National Medical Librarians Month
New England Region Featured Projects 2011
Institution: Baystate Medical Center Health Sciences Library, Springfield MA
Audience response programs are increasingly popular among residents and other health professionals as a teaching tool and in enhancing formal presentations. The Health Sciences library at Baystate Medical Center created a suite of services for the integration of audience response systems with learning, assessment, and program evaluation.
Most residents use PowerPoint for their presentations and increasingly incorporate TurningPoint into their slide shows for greater audience interaction. The library helps residents convert slide presentations to an audience response format and incorporate the ResponseWare system. The system uses mobile devices instead of clickers. A new user instruction program was developed to incorporate polling technology in teaching and assessment. The Health Sciences Library also created a LibGuide in collaboration with the Office of Educational Research and Development that assists residency Program Directors in developing medical residents as teachers, learners and critical thinkers.
One unexpected result of adding ResponseWare to a technology repertoire is that health professionals associate the library with technology in general and audience response expertise in particular. In taking the lead to provide services for audience response system, the Health Sciences Library has added another function to our role as a partner in technology training and has increased the perception of health professionals that the library is an essential support service for teaching and learning.
Institution: Heywood Hospital Health Sciences Library, Gardner MA
In Gardner Massachusetts, Heywood Hospital's Health Sciences Library and Social Services Department collaborated with the Greater Gardner Religious Council on a community outreach education project to provide education to various faith-based communities in the greater Gardner area. A pre-project survey revealed a lack of awareness of reliable community and web-based resources, and of how to evaluate them.
Specific goals were to create awareness of Heywood Hospital Health Sciences Library as a community resource for their health information needs; teach how to evaluate health information websites; and introduce several quality websites such as MedlinePlus. Through partnerships with a total of 8 different community agencies and 4 internal departments, a program entitled Finding Reliable Answers to Your Health-Related Questions was presented at 14 venues and provided education to 118 consumers.
In addition to providing education to community members, the project enhanced in-house relationships, developed community partnerships, and contributed to our organization's overall mission.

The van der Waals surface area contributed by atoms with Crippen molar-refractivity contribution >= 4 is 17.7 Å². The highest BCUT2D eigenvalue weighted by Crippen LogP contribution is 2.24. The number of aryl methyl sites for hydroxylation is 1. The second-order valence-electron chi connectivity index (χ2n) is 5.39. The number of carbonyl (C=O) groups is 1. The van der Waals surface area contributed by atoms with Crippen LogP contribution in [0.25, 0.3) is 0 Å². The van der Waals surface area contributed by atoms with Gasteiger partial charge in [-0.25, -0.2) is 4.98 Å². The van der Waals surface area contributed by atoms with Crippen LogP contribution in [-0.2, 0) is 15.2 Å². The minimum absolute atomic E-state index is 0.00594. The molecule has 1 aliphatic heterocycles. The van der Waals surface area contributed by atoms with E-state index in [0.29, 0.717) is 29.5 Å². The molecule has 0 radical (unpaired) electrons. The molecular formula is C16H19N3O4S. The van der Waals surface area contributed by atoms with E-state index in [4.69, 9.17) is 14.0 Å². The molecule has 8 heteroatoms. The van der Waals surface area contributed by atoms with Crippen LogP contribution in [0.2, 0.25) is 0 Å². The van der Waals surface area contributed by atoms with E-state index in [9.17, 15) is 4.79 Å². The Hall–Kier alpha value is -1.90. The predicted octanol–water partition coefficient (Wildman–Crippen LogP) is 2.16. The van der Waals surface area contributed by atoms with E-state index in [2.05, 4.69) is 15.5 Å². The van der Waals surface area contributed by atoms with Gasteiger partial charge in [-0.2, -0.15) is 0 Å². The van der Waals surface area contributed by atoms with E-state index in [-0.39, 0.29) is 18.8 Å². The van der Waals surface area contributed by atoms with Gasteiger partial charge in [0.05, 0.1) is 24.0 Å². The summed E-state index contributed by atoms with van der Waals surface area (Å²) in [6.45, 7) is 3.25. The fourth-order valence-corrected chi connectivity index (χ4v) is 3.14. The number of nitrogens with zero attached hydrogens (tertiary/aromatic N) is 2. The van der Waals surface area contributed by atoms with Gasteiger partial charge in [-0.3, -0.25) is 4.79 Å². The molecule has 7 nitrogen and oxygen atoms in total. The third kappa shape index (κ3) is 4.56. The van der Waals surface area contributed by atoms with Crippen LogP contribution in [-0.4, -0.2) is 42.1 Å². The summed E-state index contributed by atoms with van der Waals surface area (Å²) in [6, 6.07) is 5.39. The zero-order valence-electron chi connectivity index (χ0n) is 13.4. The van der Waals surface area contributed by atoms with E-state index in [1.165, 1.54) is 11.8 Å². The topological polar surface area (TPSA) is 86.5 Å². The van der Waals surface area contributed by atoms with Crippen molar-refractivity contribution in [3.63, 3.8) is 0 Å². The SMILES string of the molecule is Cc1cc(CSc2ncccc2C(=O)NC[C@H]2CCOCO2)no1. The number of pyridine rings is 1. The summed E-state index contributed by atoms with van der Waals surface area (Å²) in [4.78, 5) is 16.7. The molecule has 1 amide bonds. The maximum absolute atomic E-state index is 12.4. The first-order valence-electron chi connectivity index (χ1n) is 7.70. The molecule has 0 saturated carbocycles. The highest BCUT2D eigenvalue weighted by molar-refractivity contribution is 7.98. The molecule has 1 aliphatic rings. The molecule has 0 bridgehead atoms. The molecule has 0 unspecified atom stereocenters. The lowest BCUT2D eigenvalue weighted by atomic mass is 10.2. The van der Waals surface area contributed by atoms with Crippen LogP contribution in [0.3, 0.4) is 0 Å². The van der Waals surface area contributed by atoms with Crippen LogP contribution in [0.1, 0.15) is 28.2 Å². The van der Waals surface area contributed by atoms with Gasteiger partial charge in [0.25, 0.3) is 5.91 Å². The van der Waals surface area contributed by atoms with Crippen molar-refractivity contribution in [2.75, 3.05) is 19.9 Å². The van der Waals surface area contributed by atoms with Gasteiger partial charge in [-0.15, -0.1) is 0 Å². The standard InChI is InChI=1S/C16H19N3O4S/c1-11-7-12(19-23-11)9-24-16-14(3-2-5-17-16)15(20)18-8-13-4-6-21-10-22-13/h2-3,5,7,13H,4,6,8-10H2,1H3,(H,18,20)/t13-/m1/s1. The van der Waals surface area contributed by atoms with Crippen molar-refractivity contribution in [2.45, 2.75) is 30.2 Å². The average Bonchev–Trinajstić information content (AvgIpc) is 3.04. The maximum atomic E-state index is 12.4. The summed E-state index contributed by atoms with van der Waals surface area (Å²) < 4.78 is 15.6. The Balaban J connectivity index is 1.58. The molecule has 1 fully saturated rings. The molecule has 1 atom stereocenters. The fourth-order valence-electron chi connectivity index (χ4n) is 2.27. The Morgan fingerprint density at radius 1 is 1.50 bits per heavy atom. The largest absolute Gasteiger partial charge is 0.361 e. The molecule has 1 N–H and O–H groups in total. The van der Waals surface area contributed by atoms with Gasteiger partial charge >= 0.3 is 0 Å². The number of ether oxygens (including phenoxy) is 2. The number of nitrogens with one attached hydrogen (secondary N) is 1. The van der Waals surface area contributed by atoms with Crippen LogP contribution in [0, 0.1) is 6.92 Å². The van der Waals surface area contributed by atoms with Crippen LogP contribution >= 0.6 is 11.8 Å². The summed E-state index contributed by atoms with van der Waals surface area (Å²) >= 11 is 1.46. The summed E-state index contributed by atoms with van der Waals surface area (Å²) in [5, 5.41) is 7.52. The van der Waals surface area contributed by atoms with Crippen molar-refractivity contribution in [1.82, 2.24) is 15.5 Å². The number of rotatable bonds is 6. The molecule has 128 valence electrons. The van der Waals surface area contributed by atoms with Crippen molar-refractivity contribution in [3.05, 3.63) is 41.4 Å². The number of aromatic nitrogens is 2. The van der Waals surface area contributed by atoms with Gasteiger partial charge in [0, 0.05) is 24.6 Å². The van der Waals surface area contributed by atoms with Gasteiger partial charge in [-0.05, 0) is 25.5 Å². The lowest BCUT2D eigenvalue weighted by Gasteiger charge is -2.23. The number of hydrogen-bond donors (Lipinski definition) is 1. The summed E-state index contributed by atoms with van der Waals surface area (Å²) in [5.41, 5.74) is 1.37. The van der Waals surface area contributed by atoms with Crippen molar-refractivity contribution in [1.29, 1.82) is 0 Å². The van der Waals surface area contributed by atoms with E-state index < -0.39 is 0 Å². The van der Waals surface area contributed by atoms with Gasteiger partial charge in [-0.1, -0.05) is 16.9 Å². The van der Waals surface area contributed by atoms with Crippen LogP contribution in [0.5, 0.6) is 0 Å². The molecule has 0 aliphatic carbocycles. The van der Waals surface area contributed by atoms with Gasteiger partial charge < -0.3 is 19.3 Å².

Institution: Yale University Cushing/Whitney Medical Library, New Haven CT
Healthflicks (http://www.youtube.com/healthflicks) is a YouTubeTM online video channel, an output of a subcontract project to build health literacy among teenage urban audiences that receive the majority of their entertainment though online videos. Healthflicks used students to develop and produce web vignettes on teen health topics, featuring scenarios and scripts created by teens with librarian and Yale graduate student oversight. The project established a cohort of authentic and self-motivated teen writers, actors, and production crew at urban New Haven locations.
Student participants also learned about health literacy concepts such as evaluating health-related web sites for accuracy and potential bias. An after-school club, the Health Occupations Student Association (HOSA) ( http://www.hosa.org/ ) also embraced the project and provided student actors and script writers. Partners for the project included the Cushing Whitney Medical Library (http://library.medicine.yale.edu/) as a community resource for accurate health information and video production, Hill Regional Career High School (http://www.nhps.net/Hillregional) as a source of student participants and actors and production site, and the Office of New Haven and State Affairs at Yale (http://www.yale.edu/onhsa/) to provide access to Yale and New Haven-based filming locations and advice.
The YouTubeTM channel features 11 health topic videos. Another potential outcome is the project model itself, which other groups may use to develop additional health content created by teens. Additional outcomes include the use of the products nationwide by school health instructors seeking class discussion triggers, and parents that seek strategies for advising their children about health risks and prevention strategies.
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